Continuously opining, intermittently publishing.

Nearly two years ago on July 10, 2011, police officers in Henderson and North Las Vegas demanded to use a house as a tactical outpost or command center for a domestic violence investigation of the residents’ neighbors. When the residents appropriately told the police to buzz off, the police battered down the door, shot the occupants with nonlethal bullets, arrested the residents, and commandeered the house. (The charges were eventually dismissed with prejudice.)

Now, the lawyers for the family have brilliantly lain in wait for two years just before the statute of limitations expires* to sue the cities under a host of claims under 42 U.S.C. § 1983 (the federal civil rights statute), notably applying the Third Amendment—the one that prohibits the forcible quartering of soldiers during peacetime—as well as the Fourth Amendment (no unreasonable searches and seizures). Read the complaint here. It is dated July 1, 2013.

Assuming the facts in the complaint as pleaded are true, the plaintiffs deserve blood but will get only money. If the plaintiffs are stalwart enough not to settle (and the cities should absolutely try their hardest to settle), may the jury award them many millions of dollars—as punition for this sort of outlandish, outrageous, malevolent behavior. $100 million sounds about right.

If the government does not settle (assuming the plaintiffs are even willing), and it has the temerity to appeal any judgment, this will be a chance for the appellate attorneys to argue for the incorporation of the Third Amendment against the states—at least in the states inside the 9th Circuit.

Not all of the Bill of Rights apply against the states. (Until the early 20th century, none of the first ten amendments to the U.S. Constitution applied to state governments. See Gitlow v. New York, 268 U.S. 652 (1925), which applied some of the limitations on government in the First Amendment to the states using language in the Fourteenth Amendment.) Most of the Bill of Rights has been incorporated to/against the states. The Third Amendment has not, except in the 2d Circuit (Connecticut, New York, Vermont), because of that Circuit’s holding in Engblom v. Carey, 677 F.2d 957 (2d Cir. 1982).

Admittedly, the Third Amendment, which reads,

No Soldier shall, in time of peace be quartered in any house, without the consent of the Owner, nor in time of war, but in a manner to be prescribed by law,

contemplates soldiers not police officers, per se. There are also comparative factual issues in the Englbom case that make Englbom harder to serve as an analogy, particularly that the governmental agents were National Guardsmen under the control of the Governor of New York. But without having done much historical research in this area, I’m sure I could come up with a novel but convincing argument to conflate the two concepts (soliders and police).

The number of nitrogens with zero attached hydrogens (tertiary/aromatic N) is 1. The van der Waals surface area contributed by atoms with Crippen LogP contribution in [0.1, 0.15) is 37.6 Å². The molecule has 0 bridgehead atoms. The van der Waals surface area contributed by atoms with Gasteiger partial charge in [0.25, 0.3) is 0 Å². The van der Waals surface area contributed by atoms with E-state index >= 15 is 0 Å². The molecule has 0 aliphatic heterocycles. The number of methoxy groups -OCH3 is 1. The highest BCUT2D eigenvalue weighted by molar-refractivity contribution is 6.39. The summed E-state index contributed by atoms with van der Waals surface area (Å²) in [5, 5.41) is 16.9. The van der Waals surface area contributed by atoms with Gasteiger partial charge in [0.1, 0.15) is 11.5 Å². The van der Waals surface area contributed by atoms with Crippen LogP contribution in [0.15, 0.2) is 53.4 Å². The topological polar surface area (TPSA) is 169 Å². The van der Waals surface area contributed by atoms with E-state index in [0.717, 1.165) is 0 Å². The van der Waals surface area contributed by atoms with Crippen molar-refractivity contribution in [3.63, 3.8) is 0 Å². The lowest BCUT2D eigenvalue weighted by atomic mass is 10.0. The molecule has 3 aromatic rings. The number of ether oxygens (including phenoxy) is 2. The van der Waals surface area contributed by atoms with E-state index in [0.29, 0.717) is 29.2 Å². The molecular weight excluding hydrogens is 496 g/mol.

In any case, the Mitchell family deserves to heap opprobrium upon the cities of Henderson and North Las Vegas and I hope they pay the family handsomely for their actions. Every man’s home should be safe from random governmental force.

* There is no federal statute of limitations for § 1983 claims, so they track the personal injury statutes in the states underlying the federal jurisdictions where the federal courts sit. Nevada’s relevant statute appears to limit these actions to 2 years from the incident.

The Seton Hall Circuit Review at Seton Hall University School of Law graciously published my article, entitled The Defendant’s Right to Jury Trial in Jones Act Claims: Washington State’s Endicott Opinion Invites Much Needed Supreme Court Review near the end of December.

Plaintiffs in Jones Act claims have the ability to elect to have the claims heard in federal court or in state court. When a federal court hears the claim, the plaintiffs may elect to have it heard in admiralty (with no jury trial) or under another form of jurisdiction where either party can elect to have a jury determine the facts of the case. This is because the Seventh Amendment demands that the right to trial by jury be preserved except in a few special circumstances. The Supreme Court long ago ruled that admiralty trials were one of those exceptions.

At issue is that the plaintiff can elect to have the claim heard in admiralty or not in federal court, and because plaintiffs can amend their complaints (often as a matter of right), a plaintiff may first elect a form of trial that requires a jury and then amend the complaint to switch it back to admiralty. When this happens, some courts say the switching back is okay because even though the jury trial right should have attached in the first form of jurisdiction, because the plaintiff had the power to elect in the first place, there’s no harm done. Other courts say that so long as you keep the claim in admiralty, there is no jury trial right, but once you elect to have the case heard in another jurisdictional form, the jury trial right attaches irrevocably.

My article explores that split of authority and argues the latter courts are right. If you quote this article, please do so with the following attribution (amended as your citation framework may direct): O. Shane Balloun, The Defendant’s Right to Jury Trial in Jones Act Claims: Washington State’s Endicott Opinion Invites Much Needed Supreme Court Review, 9 Seton Hall Cir. Rev. 1 (2012).

If you want to read the predicate opinion by the Washington Supreme Court, Endicott v. Icicle Seafoods, Inc., 224 P.3d 761 (2010), it is here.